Sunday 26 November 2017

Tagore, the early women’s libber - The Eastern Eye: Column by Dr.Utpal K Banerjee

Chitrangada, a major verse-play penned by Tagore in 1892, had the eponymous character and all her cohorts taken from the epic Mahabharata. Its narrative had begun on the note of an abject offer of surrender of the protagonist’s womanhood at the altar of a macho man: to be his companion, charioteer, follower in hunting, his night guard, devotee, servant and subject.

Over four decades later, when Chitrangada was turned by the poet into a dance-drama, he catapulted the image of the Manipuri princess to almost a transcendental level. In the 1936 adaptation, when the world had already seen the rise of the ugly Nazi machismo in the West, Tagore made her utter -- with all the emphasis at her command – the prophetic feminist words: “I am Chitra. I’m no goddess to be worshipped, nor the object of conjugal pity to be brushed aside like a moth with indifference. If you deign to keep me by your side in the trail of danger and daring, if you allow me to share the real duties of your life, you will then know my true worth…”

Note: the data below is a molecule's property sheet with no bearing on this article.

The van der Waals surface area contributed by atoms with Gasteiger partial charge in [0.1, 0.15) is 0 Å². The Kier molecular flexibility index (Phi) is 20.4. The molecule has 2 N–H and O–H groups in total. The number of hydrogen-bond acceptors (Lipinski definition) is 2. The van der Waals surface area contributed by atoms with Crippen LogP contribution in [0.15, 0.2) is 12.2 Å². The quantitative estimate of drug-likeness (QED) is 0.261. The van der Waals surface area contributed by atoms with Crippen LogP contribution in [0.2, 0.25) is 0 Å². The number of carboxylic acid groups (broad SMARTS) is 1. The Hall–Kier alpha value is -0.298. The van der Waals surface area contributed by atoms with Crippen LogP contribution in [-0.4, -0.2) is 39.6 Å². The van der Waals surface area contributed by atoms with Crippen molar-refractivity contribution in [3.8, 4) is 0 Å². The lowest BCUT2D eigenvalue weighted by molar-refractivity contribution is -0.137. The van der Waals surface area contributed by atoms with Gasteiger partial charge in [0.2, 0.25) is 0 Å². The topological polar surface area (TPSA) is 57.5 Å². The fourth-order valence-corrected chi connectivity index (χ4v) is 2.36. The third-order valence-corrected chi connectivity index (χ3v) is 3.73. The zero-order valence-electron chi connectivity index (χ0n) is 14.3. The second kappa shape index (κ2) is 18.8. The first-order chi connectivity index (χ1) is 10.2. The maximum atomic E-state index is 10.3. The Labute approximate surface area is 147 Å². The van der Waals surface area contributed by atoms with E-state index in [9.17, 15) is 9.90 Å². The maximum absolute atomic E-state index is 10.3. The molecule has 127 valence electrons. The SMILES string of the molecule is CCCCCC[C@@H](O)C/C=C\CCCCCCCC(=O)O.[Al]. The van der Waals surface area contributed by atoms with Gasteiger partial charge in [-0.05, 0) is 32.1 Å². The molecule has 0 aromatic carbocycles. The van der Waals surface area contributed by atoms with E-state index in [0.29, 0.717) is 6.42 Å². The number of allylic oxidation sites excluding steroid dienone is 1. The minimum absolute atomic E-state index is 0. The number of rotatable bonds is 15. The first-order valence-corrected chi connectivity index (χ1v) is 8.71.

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1 comment:

  1. Thanks to Narthali and Mr. Utpal Banerjee for your valuable comments. Athough, we do not agree to all your observations, however, we will surely delve into the points raised by you and look into the necessary corrections for our future presentations. Somnath G.Kutty, Secretary,Kalamandalam Calcutta.